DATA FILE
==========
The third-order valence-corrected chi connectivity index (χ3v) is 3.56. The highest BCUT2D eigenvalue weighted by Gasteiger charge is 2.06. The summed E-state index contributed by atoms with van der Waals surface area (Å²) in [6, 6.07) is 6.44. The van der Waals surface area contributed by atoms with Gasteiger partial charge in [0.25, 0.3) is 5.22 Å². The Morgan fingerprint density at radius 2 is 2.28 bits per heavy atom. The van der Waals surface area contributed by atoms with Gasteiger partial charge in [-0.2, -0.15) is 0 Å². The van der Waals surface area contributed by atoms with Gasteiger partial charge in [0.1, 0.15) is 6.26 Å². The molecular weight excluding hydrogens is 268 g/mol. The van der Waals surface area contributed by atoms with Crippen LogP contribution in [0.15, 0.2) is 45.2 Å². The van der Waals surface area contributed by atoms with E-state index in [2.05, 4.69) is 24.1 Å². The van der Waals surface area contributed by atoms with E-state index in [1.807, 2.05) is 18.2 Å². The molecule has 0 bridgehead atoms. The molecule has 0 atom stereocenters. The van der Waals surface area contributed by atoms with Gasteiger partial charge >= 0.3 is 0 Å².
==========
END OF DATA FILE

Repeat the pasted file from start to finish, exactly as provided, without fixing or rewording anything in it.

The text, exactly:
The third-order valence-corrected chi connectivity index (χ3v) is 3.56. The highest BCUT2D eigenvalue weighted by Gasteiger charge is 2.06. The summed E-state index contributed by atoms with van der Waals surface area (Å²) in [6, 6.07) is 6.44. The van der Waals surface area contributed by atoms with Gasteiger partial charge in [0.25, 0.3) is 5.22 Å². The Morgan fingerprint density at radius 2 is 2.28 bits per heavy atom. The van der Waals surface area contributed by atoms with Gasteiger partial charge in [-0.2, -0.15) is 0 Å². The van der Waals surface area contributed by atoms with Gasteiger partial charge in [0.1, 0.15) is 6.26 Å². The molecular weight excluding hydrogens is 268 g/mol. The van der Waals surface area contributed by atoms with Crippen LogP contribution in [0.15, 0.2) is 45.2 Å². The van der Waals surface area contributed by atoms with E-state index in [2.05, 4.69) is 24.1 Å². The van der Waals surface area contributed by atoms with E-state index in [1.807, 2.05) is 18.2 Å². The molecule has 0 bridgehead atoms. The molecule has 0 atom stereocenters. The van der Waals surface area contributed by atoms with Gasteiger partial charge >= 0.3 is 0 Å².